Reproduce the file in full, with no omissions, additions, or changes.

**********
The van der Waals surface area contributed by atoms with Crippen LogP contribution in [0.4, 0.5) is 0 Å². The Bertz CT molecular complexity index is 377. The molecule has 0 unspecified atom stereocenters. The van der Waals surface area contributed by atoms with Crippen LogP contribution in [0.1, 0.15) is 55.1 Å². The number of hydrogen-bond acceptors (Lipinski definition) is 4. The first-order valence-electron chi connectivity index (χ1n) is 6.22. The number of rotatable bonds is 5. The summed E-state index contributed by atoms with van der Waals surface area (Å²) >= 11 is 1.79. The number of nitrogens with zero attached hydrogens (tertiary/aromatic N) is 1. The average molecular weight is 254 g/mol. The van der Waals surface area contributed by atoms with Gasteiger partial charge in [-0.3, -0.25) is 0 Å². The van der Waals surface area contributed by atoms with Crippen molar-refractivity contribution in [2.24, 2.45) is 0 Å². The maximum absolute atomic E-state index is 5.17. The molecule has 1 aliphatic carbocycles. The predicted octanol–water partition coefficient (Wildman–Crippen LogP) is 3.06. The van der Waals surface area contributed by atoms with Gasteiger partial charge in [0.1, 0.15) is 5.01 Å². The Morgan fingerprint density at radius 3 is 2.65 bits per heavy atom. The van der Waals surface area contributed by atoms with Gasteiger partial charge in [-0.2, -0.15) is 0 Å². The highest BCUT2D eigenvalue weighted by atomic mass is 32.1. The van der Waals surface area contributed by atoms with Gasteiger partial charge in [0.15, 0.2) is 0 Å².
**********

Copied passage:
The van der Waals surface area contributed by atoms with Crippen LogP contribution in [0.4, 0.5) is 0 Å². The Bertz CT molecular complexity index is 377. The molecule has 0 unspecified atom stereocenters. The van der Waals surface area contributed by atoms with Crippen LogP contribution in [0.1, 0.15) is 55.1 Å². The number of hydrogen-bond acceptors (Lipinski definition) is 4. The first-order valence-electron chi connectivity index (χ1n) is 6.22. The number of rotatable bonds is 5. The summed E-state index contributed by atoms with van der Waals surface area (Å²) >= 11 is 1.79. The number of nitrogens with zero attached hydrogens (tertiary/aromatic N) is 1. The average molecular weight is 254 g/mol. The van der Waals surface area contributed by atoms with Gasteiger partial charge in [-0.3, -0.25) is 0 Å². The van der Waals surface area contributed by atoms with Crippen molar-refractivity contribution in [2.24, 2.45) is 0 Å². The maximum absolute atomic E-state index is 5.17. The molecule has 1 aliphatic carbocycles. The predicted octanol–water partition coefficient (Wildman–Crippen LogP) is 3.06. The van der Waals surface area contributed by atoms with Gasteiger partial charge in [0.1, 0.15) is 5.01 Å². The Morgan fingerprint density at radius 3 is 2.65 bits per heavy atom. The van der Waals surface area contributed by atoms with Gasteiger partial charge in [-0.2, -0.15) is 0 Å². The highest BCUT2D eigenvalue weighted by atomic mass is 32.1. The van der Waals surface area contributed by atoms with Gasteiger partial charge in [0.15, 0.2) is 0 Å².